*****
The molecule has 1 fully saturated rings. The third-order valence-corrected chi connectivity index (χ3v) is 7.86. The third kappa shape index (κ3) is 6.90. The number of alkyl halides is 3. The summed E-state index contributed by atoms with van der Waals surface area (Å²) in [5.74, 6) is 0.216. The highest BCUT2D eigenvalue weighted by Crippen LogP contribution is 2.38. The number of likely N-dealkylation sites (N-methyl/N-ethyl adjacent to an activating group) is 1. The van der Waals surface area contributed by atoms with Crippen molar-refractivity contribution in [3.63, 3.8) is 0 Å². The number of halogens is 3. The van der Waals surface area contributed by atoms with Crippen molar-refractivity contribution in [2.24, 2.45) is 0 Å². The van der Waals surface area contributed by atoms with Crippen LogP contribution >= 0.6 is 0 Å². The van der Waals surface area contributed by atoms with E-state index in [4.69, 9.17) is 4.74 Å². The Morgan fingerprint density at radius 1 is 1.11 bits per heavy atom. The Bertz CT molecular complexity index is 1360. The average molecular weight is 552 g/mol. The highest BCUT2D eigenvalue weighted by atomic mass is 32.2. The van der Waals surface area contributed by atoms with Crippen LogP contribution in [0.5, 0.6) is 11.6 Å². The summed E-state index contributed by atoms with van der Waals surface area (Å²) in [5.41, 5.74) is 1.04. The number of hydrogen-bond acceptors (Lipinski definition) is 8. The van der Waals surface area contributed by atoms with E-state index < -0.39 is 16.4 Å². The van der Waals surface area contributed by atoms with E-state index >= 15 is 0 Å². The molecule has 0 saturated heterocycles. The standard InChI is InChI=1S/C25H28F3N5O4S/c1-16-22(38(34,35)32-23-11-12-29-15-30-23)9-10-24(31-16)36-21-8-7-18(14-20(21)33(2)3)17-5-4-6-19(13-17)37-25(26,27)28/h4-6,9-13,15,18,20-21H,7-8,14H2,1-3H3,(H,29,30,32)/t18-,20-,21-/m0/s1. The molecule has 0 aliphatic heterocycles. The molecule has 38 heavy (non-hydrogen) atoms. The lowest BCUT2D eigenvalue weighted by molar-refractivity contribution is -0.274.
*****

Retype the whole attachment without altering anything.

The molecule has 1 fully saturated rings. The third-order valence-corrected chi connectivity index (χ3v) is 7.86. The third kappa shape index (κ3) is 6.90. The number of alkyl halides is 3. The summed E-state index contributed by atoms with van der Waals surface area (Å²) in [5.74, 6) is 0.216. The highest BCUT2D eigenvalue weighted by Crippen LogP contribution is 2.38. The number of likely N-dealkylation sites (N-methyl/N-ethyl adjacent to an activating group) is 1. The van der Waals surface area contributed by atoms with Crippen molar-refractivity contribution in [3.63, 3.8) is 0 Å². The number of halogens is 3. The van der Waals surface area contributed by atoms with Crippen molar-refractivity contribution in [2.24, 2.45) is 0 Å². The van der Waals surface area contributed by atoms with Crippen LogP contribution >= 0.6 is 0 Å². The van der Waals surface area contributed by atoms with E-state index in [4.69, 9.17) is 4.74 Å². The Morgan fingerprint density at radius 1 is 1.11 bits per heavy atom. The Bertz CT molecular complexity index is 1360. The average molecular weight is 552 g/mol. The highest BCUT2D eigenvalue weighted by atomic mass is 32.2. The van der Waals surface area contributed by atoms with Crippen LogP contribution in [0.5, 0.6) is 11.6 Å². The summed E-state index contributed by atoms with van der Waals surface area (Å²) in [5.41, 5.74) is 1.04. The number of hydrogen-bond acceptors (Lipinski definition) is 8. The van der Waals surface area contributed by atoms with E-state index < -0.39 is 16.4 Å². The van der Waals surface area contributed by atoms with E-state index >= 15 is 0 Å². The molecule has 0 saturated heterocycles. The standard InChI is InChI=1S/C25H28F3N5O4S/c1-16-22(38(34,35)32-23-11-12-29-15-30-23)9-10-24(31-16)36-21-8-7-18(14-20(21)33(2)3)17-5-4-6-19(13-17)37-25(26,27)28/h4-6,9-13,15,18,20-21H,7-8,14H2,1-3H3,(H,29,30,32)/t18-,20-,21-/m0/s1. The molecule has 0 aliphatic heterocycles. The molecule has 38 heavy (non-hydrogen) atoms. The lowest BCUT2D eigenvalue weighted by molar-refractivity contribution is -0.274.